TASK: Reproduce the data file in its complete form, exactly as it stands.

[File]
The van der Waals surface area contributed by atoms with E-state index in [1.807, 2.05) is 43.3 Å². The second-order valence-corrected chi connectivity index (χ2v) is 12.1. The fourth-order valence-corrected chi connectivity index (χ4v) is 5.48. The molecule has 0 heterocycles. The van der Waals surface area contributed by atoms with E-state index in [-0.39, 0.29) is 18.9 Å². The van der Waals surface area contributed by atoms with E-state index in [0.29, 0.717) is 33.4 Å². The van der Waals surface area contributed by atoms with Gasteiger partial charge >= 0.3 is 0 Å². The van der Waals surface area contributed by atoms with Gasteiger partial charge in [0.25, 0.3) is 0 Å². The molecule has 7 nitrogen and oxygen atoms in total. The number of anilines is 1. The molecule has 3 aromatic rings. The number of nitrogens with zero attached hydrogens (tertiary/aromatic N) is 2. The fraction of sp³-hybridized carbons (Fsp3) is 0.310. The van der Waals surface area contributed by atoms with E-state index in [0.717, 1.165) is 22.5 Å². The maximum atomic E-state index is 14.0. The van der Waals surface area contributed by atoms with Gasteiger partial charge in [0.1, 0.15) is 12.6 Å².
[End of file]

The van der Waals surface area contributed by atoms with E-state index in [1.807, 2.05) is 43.3 Å². The second-order valence-corrected chi connectivity index (χ2v) is 12.1. The fourth-order valence-corrected chi connectivity index (χ4v) is 5.48. The molecule has 0 heterocycles. The van der Waals surface area contributed by atoms with E-state index in [-0.39, 0.29) is 18.9 Å². The van der Waals surface area contributed by atoms with E-state index in [0.29, 0.717) is 33.4 Å². The van der Waals surface area contributed by atoms with Gasteiger partial charge >= 0.3 is 0 Å². The van der Waals surface area contributed by atoms with Gasteiger partial charge in [0.25, 0.3) is 0 Å². The molecule has 7 nitrogen and oxygen atoms in total. The number of anilines is 1. The molecule has 3 aromatic rings. The number of nitrogens with zero attached hydrogens (tertiary/aromatic N) is 2. The fraction of sp³-hybridized carbons (Fsp3) is 0.310. The van der Waals surface area contributed by atoms with E-state index in [0.717, 1.165) is 22.5 Å². The maximum atomic E-state index is 14.0. The van der Waals surface area contributed by atoms with Gasteiger partial charge in [0.1, 0.15) is 12.6 Å².